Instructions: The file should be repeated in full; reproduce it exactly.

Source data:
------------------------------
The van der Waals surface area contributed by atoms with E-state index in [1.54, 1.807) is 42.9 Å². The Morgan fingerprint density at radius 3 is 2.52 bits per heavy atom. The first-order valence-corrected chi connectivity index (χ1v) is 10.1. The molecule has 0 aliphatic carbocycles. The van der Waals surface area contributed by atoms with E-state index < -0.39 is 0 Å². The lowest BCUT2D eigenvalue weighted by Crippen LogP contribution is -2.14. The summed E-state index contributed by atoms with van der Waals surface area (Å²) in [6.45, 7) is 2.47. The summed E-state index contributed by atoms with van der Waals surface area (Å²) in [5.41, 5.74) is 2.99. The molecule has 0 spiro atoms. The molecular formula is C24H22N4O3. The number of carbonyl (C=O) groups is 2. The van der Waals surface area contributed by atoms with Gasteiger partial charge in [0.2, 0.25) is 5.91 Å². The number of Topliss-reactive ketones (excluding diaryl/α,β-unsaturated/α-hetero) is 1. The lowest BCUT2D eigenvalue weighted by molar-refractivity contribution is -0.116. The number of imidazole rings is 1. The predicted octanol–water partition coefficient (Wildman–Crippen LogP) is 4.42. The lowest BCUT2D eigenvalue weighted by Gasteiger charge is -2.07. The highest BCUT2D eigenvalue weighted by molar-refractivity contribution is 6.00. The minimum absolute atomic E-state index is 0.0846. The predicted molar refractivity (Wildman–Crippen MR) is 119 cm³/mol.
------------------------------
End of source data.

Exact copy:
The van der Waals surface area contributed by atoms with E-state index in [1.54, 1.807) is 42.9 Å². The Morgan fingerprint density at radius 3 is 2.52 bits per heavy atom. The first-order valence-corrected chi connectivity index (χ1v) is 10.1. The molecule has 0 aliphatic carbocycles. The van der Waals surface area contributed by atoms with E-state index < -0.39 is 0 Å². The lowest BCUT2D eigenvalue weighted by Crippen LogP contribution is -2.14. The summed E-state index contributed by atoms with van der Waals surface area (Å²) in [6.45, 7) is 2.47. The summed E-state index contributed by atoms with van der Waals surface area (Å²) in [5.41, 5.74) is 2.99. The molecule has 0 spiro atoms. The molecular formula is C24H22N4O3. The number of carbonyl (C=O) groups is 2. The van der Waals surface area contributed by atoms with Gasteiger partial charge in [0.2, 0.25) is 5.91 Å². The number of Topliss-reactive ketones (excluding diaryl/α,β-unsaturated/α-hetero) is 1. The lowest BCUT2D eigenvalue weighted by molar-refractivity contribution is -0.116. The number of imidazole rings is 1. The predicted octanol–water partition coefficient (Wildman–Crippen LogP) is 4.42. The lowest BCUT2D eigenvalue weighted by Gasteiger charge is -2.07. The highest BCUT2D eigenvalue weighted by molar-refractivity contribution is 6.00. The minimum absolute atomic E-state index is 0.0846. The predicted molar refractivity (Wildman–Crippen MR) is 119 cm³/mol.